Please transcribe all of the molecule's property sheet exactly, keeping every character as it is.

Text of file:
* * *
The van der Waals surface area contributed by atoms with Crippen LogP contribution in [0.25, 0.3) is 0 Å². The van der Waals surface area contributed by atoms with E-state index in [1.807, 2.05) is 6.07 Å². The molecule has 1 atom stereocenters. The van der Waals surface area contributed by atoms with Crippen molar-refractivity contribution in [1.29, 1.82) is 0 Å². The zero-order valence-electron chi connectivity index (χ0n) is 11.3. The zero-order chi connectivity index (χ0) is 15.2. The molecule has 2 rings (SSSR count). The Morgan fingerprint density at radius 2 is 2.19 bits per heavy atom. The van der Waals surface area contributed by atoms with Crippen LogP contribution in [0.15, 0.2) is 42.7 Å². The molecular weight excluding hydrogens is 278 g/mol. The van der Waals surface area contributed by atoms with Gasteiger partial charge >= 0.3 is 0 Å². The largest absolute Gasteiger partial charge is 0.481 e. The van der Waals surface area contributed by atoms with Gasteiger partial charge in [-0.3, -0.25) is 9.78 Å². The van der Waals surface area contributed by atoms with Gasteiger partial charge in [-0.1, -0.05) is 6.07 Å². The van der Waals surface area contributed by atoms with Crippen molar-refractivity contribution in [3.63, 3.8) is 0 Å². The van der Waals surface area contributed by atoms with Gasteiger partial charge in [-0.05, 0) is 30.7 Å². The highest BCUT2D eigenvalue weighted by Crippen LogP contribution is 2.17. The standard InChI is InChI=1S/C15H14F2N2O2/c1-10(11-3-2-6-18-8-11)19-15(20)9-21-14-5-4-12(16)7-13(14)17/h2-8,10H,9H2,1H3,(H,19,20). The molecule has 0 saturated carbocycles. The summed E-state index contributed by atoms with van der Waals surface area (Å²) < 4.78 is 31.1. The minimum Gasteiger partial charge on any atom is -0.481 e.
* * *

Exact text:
The van der Waals surface area contributed by atoms with Crippen LogP contribution in [0.25, 0.3) is 0 Å². The van der Waals surface area contributed by atoms with E-state index in [1.807, 2.05) is 6.07 Å². The molecule has 1 atom stereocenters. The van der Waals surface area contributed by atoms with Crippen molar-refractivity contribution in [1.29, 1.82) is 0 Å². The zero-order valence-electron chi connectivity index (χ0n) is 11.3. The zero-order chi connectivity index (χ0) is 15.2. The molecule has 2 rings (SSSR count). The Morgan fingerprint density at radius 2 is 2.19 bits per heavy atom. The van der Waals surface area contributed by atoms with Crippen LogP contribution in [0.15, 0.2) is 42.7 Å². The molecular weight excluding hydrogens is 278 g/mol. The van der Waals surface area contributed by atoms with Gasteiger partial charge >= 0.3 is 0 Å². The largest absolute Gasteiger partial charge is 0.481 e. The van der Waals surface area contributed by atoms with Gasteiger partial charge in [-0.3, -0.25) is 9.78 Å². The van der Waals surface area contributed by atoms with Gasteiger partial charge in [-0.1, -0.05) is 6.07 Å². The van der Waals surface area contributed by atoms with Crippen molar-refractivity contribution in [3.63, 3.8) is 0 Å². The van der Waals surface area contributed by atoms with Gasteiger partial charge in [-0.05, 0) is 30.7 Å². The highest BCUT2D eigenvalue weighted by Crippen LogP contribution is 2.17. The standard InChI is InChI=1S/C15H14F2N2O2/c1-10(11-3-2-6-18-8-11)19-15(20)9-21-14-5-4-12(16)7-13(14)17/h2-8,10H,9H2,1H3,(H,19,20). The molecule has 0 saturated carbocycles. The summed E-state index contributed by atoms with van der Waals surface area (Å²) < 4.78 is 31.1. The minimum Gasteiger partial charge on any atom is -0.481 e.